Sunday 15 September 2013

Taking advantage of spammers on Twitter

I really hate spam and when I get spamish followers on Twitter I don't follow back. Can you make use of them though? Yes you can. Here's an extract from a guide I'm working on:

How Twitter posts work

Whenever you go to Twitter you see a snapshot of recent tweets. As the number of people you follow grows that snapshot becomes a tiny window through which you look at a huge panorama. You will not see the vast majority of the tweets people you follow post. Neither will your followers see most of your tweets unless you put their twitter username in the post. 
My Twitter friend Aaron Hatman - @aaronhatman probably won’t see a post like this:
‘New topless Rhianna picture! (pic)’
 (For those of you who are shocked – it’s not quite what you think).
Aaron would see it if it was posted as:
 ‘@aaronhatman New topless Rhianna picture! (pic)’
 Even if Aaron is not using Twitter when the post is made he will see it when he clicks ‘@Connect’ on the Twitter toolbar.

Not only will Aaron see the post but it will also appear on the Twitter feed of anyone who follows Aaron and that’s useful! (Dirty Twitter trick coming up)

Twitter Spammers

Some Twitter users set out to build a huge Twitter following by following everyone they come across, waiting a few days and un-following all those who have not followed them back. If they run out of follow rights then they make space by un-following even those who have followed back. These people just want followers – they are not interested in taking part in conversations in the Twitter community. Once they have built up thousands of followers they will usually start posting nothing but links to products for sale – Twitter spamming. 

Dirty Twitter Trick

If you identify such a person is now following you - let's say their Twitter handle is @selfishtweep - don’t follow them back – respond to their following message with a message such as:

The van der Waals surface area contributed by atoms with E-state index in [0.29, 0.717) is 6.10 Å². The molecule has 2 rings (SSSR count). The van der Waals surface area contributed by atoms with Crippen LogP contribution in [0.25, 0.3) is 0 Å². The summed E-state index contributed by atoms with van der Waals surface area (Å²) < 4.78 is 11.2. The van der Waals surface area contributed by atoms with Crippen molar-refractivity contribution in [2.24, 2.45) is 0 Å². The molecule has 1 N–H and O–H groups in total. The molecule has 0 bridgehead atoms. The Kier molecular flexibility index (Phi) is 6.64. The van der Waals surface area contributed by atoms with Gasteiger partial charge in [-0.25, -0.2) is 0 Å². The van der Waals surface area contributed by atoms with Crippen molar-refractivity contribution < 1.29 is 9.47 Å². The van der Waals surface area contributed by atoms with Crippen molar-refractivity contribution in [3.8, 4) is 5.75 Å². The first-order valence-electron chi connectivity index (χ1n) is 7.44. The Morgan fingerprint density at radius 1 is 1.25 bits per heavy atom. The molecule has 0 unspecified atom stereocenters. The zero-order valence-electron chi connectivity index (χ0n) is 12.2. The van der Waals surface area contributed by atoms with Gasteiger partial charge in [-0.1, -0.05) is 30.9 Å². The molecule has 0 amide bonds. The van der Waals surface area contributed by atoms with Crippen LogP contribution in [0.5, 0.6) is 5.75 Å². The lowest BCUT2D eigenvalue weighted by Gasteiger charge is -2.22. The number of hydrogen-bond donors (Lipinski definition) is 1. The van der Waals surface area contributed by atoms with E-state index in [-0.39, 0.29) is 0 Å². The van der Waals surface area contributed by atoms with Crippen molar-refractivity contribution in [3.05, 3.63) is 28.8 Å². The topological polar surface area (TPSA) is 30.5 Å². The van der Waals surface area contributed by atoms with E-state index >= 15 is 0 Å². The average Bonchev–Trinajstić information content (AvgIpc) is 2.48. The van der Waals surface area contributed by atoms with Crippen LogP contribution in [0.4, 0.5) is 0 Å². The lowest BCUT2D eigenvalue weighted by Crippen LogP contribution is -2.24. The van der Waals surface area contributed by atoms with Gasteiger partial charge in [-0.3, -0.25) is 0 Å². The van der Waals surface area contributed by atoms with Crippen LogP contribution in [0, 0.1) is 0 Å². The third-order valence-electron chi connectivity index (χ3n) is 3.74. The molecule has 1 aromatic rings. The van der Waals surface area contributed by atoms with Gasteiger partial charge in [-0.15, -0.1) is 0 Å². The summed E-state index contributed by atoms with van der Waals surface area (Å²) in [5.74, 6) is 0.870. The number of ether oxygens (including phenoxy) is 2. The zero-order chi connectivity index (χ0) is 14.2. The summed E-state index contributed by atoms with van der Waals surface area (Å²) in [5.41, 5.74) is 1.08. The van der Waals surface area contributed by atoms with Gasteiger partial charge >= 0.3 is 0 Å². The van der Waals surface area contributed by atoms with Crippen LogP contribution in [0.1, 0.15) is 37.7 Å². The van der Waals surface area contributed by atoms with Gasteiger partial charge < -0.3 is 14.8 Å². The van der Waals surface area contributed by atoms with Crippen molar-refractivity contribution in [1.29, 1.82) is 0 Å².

‘Thanks for the follow @selfishtweep. Check out my pyramid #technothriller
Stones,Stars & Solutions

Not only will this appear on their feed but it will also appear on your feed as an 'un-spamish' post and the feeds of all those who search for @selfishtweep. 

Now the question is 'Is this ethical or am I adding to Twitter spam?' What do you think?


  1. In my experience, many "spammers" are inexperienced marketers who received bad advice. I ignore or report those I identify as spammers rather than engaging with them. (For example, I will report a new account that sends off-topic @ tweets to non-followers. These tweets usually contain links to malware.)

    My Twitter strategy has evolved over the years, but I have always cared more about whether I am connecting with real people than whether I appear to be a celebrity. I understand that many real people want a follow back, and the practice of unfollowing tweeps who do not follow back does not strike me as spamming. If I am not interested in a follower's content, I will not follow back, and my feelings will not be hurt if I then lose that follow.

    As for those who follow until I follow back and then unfollow me, I do not have time to find and care about them. In the past, I have run an app to unfollow non-followers, but it has been many months, perhaps even years, since I have bothered. I can filter Twitter to show me what I want to see, so I do not worry about culling whom I follow. I prefer to be choosier about following in the first place.

    Tweeting new followers a link to your book would look spammy/inexperienced to me. I am not judging you just calling it as I see it. Also, if I saw your example in my stream, I might presume that is how you greet all new followers.

  2. In that case the tweet might be better as '@selfishtweep Thanks for the follow. You might want to check out my pyramid #technothriller'. Such a tweet would only be seen by @selfishtweep and those who follow him.